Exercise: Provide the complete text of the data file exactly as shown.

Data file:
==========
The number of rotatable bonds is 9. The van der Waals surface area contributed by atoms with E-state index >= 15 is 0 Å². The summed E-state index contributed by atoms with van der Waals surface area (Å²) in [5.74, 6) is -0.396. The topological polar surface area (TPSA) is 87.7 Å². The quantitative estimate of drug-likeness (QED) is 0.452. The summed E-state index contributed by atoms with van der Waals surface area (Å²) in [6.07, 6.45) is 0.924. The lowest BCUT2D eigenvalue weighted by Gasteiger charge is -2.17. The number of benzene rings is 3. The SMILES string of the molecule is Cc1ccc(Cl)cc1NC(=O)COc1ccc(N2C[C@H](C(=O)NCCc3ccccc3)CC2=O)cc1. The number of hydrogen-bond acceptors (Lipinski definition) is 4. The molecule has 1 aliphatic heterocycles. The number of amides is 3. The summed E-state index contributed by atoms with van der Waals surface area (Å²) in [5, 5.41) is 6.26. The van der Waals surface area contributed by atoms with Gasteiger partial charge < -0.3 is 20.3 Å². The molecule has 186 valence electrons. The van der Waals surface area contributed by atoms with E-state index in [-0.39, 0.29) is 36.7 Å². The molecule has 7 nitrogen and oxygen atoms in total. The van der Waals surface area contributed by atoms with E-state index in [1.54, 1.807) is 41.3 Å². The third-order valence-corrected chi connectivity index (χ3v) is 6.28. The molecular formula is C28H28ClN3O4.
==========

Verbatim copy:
The number of rotatable bonds is 9. The van der Waals surface area contributed by atoms with E-state index >= 15 is 0 Å². The summed E-state index contributed by atoms with van der Waals surface area (Å²) in [5.74, 6) is -0.396. The topological polar surface area (TPSA) is 87.7 Å². The quantitative estimate of drug-likeness (QED) is 0.452. The summed E-state index contributed by atoms with van der Waals surface area (Å²) in [6.07, 6.45) is 0.924. The lowest BCUT2D eigenvalue weighted by Gasteiger charge is -2.17. The number of benzene rings is 3. The SMILES string of the molecule is Cc1ccc(Cl)cc1NC(=O)COc1ccc(N2C[C@H](C(=O)NCCc3ccccc3)CC2=O)cc1. The number of hydrogen-bond acceptors (Lipinski definition) is 4. The molecule has 1 aliphatic heterocycles. The number of amides is 3. The summed E-state index contributed by atoms with van der Waals surface area (Å²) in [5, 5.41) is 6.26. The van der Waals surface area contributed by atoms with Gasteiger partial charge < -0.3 is 20.3 Å². The molecule has 186 valence electrons. The van der Waals surface area contributed by atoms with E-state index in [-0.39, 0.29) is 36.7 Å². The molecule has 7 nitrogen and oxygen atoms in total. The van der Waals surface area contributed by atoms with E-state index in [1.54, 1.807) is 41.3 Å². The third-order valence-corrected chi connectivity index (χ3v) is 6.28. The molecular formula is C28H28ClN3O4.